Many apologies to my readers for the break in this blog.
The logistical pressures of moving countries and cities – from London to Calcutta – and a nasty bout of flu meant that it was sensible to stay offline for a while.
Over the next few blogs I will seek to provide an overview of the educational climate in India, and the extent to which international alliances are changing or are likely to change the university experience .
Why are British universities seeking to find a presence in India?
The Indian government has plans to increase the number of university goers from a current 12 per cent of the population to 30 per cent. In plain terms this works out to a present university student population of 12 million, and a projected increase to 30 million. This is clearly a very ambitious plan and opinions are mixed as to whether it can or should be achieved.
In this first piece though I want to present a side to the global impact of the ongoing changes in the Indian university system that is seldom seen in the media.
That is, what is the university experience in India from the point of view of the student and the lecturer?
I went to school in Calcutta and also did my first undergraduate degree in the city. When I went to the UK to do my second undergraduate degree it wasn’t the differences in the educational culture that I noticed but rather the continuities. This was probably because both the school and university I attended were established in the nineteenth century when Calcutta was the capital of British India, and at the heart of a close engagement between the cultures of India and of Britain.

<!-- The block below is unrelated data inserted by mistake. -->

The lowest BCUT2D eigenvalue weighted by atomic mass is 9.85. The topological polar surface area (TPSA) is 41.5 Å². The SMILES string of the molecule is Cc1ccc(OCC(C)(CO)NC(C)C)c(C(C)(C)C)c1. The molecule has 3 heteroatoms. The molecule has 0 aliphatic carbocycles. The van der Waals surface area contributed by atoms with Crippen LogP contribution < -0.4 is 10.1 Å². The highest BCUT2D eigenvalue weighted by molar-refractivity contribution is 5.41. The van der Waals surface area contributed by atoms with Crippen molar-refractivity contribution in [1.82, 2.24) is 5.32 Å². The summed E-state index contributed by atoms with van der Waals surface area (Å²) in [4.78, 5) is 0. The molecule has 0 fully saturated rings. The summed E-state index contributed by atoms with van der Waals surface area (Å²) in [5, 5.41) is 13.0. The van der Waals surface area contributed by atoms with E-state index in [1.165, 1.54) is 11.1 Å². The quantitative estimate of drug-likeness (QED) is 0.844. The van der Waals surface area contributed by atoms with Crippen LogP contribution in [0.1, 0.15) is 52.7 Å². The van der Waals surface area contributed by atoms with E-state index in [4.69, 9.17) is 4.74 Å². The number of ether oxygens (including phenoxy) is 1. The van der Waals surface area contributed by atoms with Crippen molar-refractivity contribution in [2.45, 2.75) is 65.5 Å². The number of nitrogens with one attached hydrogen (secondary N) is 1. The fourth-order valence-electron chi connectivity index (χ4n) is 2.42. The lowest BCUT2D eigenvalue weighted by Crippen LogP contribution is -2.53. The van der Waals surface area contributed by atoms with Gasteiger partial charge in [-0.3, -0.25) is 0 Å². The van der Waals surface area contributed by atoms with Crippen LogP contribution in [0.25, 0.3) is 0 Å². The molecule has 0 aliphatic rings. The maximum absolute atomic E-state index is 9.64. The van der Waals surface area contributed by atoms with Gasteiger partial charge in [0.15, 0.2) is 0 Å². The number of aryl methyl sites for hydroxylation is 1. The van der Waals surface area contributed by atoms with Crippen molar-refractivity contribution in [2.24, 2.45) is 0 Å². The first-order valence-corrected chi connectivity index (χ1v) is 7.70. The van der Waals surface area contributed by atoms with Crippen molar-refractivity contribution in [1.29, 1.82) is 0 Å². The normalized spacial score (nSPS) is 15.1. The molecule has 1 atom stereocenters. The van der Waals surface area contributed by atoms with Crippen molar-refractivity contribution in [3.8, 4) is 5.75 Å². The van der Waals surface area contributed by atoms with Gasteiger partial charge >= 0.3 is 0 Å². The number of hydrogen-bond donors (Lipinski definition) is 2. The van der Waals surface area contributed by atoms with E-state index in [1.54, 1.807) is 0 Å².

What I experienced in India was a meticulousness of detail and depth of approach which I am truly grateful for. Somewhere along the way I also became firmly imbued with the idea that the big picture matters. So valuing the humanities was important because it helped one to link the puzzle pieces of the world together.
A common expectation and hope amongst the educational community in India is, I think, that alliances with British or other overseas universities will mean more flexibility for students and teaching staff. By which I mean exposure to the arts, sciences and perhaps even technical knowledges together. It seems rather harsh to expect an eighteen year old to choose a “stream” and stand by it life-long.
A simple scan-through of the weekly educational supplement to the Kolkata edition of The Times of India gives a thumbnail picture of the kinds of degrees and career pathways being offered to current undergraduates. Management and science degrees predominate but there’s a wide range of IT -related and engineering courses, along with intriguingly specialist courses in things like wine-making, chocolate making and magicianship (though not at Hogwarts).
What I wonder as a global citizen and a teacher is this – how are we going to help students join the dots? Will the view that learning has value in and of itself because it nurtures creative and critical thinking hold in the new university environment being fashioned?
This wider view of the meaning and value of education already has a space both in India and in the UK. But I have also experienced the piece meal view – in both countries – that being educated in order to find and keep a job is all that’s needed.
It’s an interesting time to be in education – and I hope in succeeding pieces to chronicle more of the changes taking place. The future – not just for the UK and India but for the world – looks an utterly different place than most would have imagined it a mere ten years ago.